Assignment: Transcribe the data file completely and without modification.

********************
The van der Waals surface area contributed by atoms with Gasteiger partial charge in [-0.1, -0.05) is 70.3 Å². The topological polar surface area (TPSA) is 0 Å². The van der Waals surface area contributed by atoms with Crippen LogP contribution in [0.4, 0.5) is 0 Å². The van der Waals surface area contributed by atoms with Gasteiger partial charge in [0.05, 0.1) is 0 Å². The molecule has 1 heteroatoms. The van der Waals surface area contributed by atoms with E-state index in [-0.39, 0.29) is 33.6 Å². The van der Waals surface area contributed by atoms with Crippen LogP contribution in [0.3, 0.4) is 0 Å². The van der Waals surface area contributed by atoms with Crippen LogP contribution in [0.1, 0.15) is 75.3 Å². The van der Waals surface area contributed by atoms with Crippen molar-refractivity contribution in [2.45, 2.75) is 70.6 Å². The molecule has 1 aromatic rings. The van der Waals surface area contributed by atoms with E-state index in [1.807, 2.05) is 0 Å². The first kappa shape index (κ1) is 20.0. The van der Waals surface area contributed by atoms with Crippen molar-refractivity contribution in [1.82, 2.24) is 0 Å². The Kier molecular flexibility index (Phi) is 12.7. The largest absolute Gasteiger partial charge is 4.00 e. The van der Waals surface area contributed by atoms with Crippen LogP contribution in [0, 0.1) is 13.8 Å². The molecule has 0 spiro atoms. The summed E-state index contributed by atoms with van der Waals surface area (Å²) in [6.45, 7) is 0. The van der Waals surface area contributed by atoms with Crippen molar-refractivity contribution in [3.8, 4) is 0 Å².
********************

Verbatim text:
The van der Waals surface area contributed by atoms with Gasteiger partial charge in [-0.1, -0.05) is 70.3 Å². The topological polar surface area (TPSA) is 0 Å². The van der Waals surface area contributed by atoms with Crippen LogP contribution in [0.4, 0.5) is 0 Å². The van der Waals surface area contributed by atoms with Gasteiger partial charge in [0.05, 0.1) is 0 Å². The molecule has 1 heteroatoms. The van der Waals surface area contributed by atoms with E-state index in [-0.39, 0.29) is 33.6 Å². The van der Waals surface area contributed by atoms with Crippen LogP contribution in [0.3, 0.4) is 0 Å². The van der Waals surface area contributed by atoms with Crippen LogP contribution in [0.1, 0.15) is 75.3 Å². The van der Waals surface area contributed by atoms with Crippen molar-refractivity contribution in [2.45, 2.75) is 70.6 Å². The molecule has 1 aromatic rings. The van der Waals surface area contributed by atoms with E-state index in [1.807, 2.05) is 0 Å². The first kappa shape index (κ1) is 20.0. The van der Waals surface area contributed by atoms with Crippen molar-refractivity contribution in [1.82, 2.24) is 0 Å². The Kier molecular flexibility index (Phi) is 12.7. The largest absolute Gasteiger partial charge is 4.00 e. The van der Waals surface area contributed by atoms with Crippen LogP contribution in [0, 0.1) is 13.8 Å². The molecule has 0 spiro atoms. The summed E-state index contributed by atoms with van der Waals surface area (Å²) in [6.45, 7) is 0. The van der Waals surface area contributed by atoms with Crippen molar-refractivity contribution in [3.8, 4) is 0 Å².